Over the last few years a huge stigma has evolved around use of the word fat, turning it into a taboo term/subject that no one wants to talk about.
But here’s the thing, some people are fat. That’s not an insult, a stereotype, or a judgement. It’s just a fact.
Need proof? Nearly 40% of Canadians are considered to be overweight or obese. With the clear and present dangers of obesity just a click away, isn’t ‘fat’ a term that needs to be talked about more rather than less?
So when an admittedly plus-sized woman from Edmonton is fired over using the F-word shouldn’t that action be more disturbing than the simple use of a well, fairly accurate, adjective?
Connie Levitsky, a MacEwan University student openly describes herself as fat and is proud of her body. So, as a sales associate at a plus-size women’s retailer Addition Elle, she had no problem describing her job title on Facebook as, “Conquering the world, one well-dressed fat lady at a time.”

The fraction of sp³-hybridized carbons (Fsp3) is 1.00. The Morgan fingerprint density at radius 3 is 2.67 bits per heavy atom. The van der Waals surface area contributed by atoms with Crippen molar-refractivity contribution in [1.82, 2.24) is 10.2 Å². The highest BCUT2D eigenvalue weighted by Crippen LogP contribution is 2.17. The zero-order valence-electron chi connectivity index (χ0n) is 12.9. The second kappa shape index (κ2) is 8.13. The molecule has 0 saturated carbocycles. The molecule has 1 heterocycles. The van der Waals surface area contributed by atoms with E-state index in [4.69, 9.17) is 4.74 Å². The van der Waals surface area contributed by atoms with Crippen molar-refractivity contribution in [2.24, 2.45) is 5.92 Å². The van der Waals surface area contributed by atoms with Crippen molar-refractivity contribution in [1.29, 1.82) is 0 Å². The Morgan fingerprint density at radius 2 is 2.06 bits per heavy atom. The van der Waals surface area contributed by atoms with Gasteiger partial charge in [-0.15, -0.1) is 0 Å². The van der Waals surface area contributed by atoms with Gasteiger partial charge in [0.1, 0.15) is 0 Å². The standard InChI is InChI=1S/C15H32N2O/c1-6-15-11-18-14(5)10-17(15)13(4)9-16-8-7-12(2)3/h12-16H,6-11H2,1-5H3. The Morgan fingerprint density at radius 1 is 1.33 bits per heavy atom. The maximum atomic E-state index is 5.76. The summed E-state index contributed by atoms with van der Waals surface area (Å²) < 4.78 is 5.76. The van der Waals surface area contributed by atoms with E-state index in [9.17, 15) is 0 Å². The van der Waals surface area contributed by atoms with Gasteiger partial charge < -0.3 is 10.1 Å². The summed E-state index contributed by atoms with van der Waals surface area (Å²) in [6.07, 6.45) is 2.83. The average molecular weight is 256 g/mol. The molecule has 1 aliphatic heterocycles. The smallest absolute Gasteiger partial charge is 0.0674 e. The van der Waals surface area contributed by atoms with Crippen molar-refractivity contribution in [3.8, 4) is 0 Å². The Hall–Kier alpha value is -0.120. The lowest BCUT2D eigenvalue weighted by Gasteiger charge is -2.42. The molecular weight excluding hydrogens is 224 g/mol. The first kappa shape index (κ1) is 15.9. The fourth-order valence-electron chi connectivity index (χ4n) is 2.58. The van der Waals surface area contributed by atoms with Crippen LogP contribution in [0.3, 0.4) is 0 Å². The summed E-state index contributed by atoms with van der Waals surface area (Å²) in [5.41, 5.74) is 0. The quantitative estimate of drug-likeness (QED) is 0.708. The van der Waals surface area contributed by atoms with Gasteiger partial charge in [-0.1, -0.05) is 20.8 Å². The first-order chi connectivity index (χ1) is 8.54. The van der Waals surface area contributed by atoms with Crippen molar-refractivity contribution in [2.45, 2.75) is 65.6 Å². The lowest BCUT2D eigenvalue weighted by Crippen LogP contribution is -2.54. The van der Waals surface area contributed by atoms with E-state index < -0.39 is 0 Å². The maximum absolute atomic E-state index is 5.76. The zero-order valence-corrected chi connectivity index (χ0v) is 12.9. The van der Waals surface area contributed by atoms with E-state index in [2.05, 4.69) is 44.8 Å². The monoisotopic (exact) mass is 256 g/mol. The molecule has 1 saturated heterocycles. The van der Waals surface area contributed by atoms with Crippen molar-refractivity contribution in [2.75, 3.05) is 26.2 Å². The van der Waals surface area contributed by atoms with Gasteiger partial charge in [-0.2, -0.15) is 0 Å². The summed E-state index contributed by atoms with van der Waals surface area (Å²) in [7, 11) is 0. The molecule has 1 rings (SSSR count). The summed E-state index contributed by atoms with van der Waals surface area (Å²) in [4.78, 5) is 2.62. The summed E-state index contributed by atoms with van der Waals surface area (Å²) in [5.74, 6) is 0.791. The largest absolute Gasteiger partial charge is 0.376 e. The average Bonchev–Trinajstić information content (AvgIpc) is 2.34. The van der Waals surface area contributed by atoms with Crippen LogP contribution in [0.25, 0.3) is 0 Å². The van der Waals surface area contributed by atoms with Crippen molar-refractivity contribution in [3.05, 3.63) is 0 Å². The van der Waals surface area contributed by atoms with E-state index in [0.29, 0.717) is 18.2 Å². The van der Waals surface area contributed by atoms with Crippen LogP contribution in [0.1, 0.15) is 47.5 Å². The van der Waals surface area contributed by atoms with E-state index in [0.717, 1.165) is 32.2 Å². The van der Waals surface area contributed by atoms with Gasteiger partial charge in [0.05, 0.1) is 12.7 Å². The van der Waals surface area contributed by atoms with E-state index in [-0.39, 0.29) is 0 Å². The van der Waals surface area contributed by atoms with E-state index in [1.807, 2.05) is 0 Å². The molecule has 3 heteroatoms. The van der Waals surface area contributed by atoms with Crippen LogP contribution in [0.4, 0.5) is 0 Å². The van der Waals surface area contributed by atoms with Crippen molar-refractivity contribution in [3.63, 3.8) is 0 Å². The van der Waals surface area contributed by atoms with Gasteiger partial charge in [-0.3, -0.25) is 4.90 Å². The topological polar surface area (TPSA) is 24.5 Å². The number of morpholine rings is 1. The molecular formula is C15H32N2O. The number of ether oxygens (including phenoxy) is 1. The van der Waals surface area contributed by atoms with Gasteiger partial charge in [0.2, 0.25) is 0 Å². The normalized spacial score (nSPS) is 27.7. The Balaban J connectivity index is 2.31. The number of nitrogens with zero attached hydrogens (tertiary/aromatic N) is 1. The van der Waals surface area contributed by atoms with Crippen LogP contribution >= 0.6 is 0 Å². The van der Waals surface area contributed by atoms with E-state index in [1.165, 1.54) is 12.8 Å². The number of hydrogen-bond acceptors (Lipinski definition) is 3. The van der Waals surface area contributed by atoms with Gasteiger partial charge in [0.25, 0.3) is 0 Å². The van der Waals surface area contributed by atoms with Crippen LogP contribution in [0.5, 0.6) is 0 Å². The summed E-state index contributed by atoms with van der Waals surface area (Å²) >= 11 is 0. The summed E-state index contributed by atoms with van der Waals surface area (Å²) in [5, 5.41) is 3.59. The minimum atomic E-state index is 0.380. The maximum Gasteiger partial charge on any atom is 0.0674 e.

But her managers had a serious problem with what she wrote.
“My manager specifically said ‘You know, fat isn’t a word that the company wants to associate itself with, we want to associate ourselves with words like curvy, shapely’,” Levitsky said.
So she removed her post at her manager’s request.
Levitsky was later fired for “embarrassing the company,”and because the word fat does not exist in the company’s vernacular due to the negative connotations attached to it.
Following the news of her dismissal, Levitsky took to Facebook to express her disbelief with Addition Elle — a company she originally admired for the way it advocates for acceptance of all women’s bodies. It would seem Addition Elle needs to take some notes from Lane Bryant, a U.S. plus size retailer that’s proud to celebrate all female body types.
According to CBC, “Addition Elle responded to Levitsky’s post with a statement on its Facebook page. The company said firing Levitsky was a mistake and that it “took the word ‘fat’ out of its context,” worried it might offend customers and employees.”
Levitsky also added that while she had not been contacted by her employer yet, if offered her job back she would not accept it.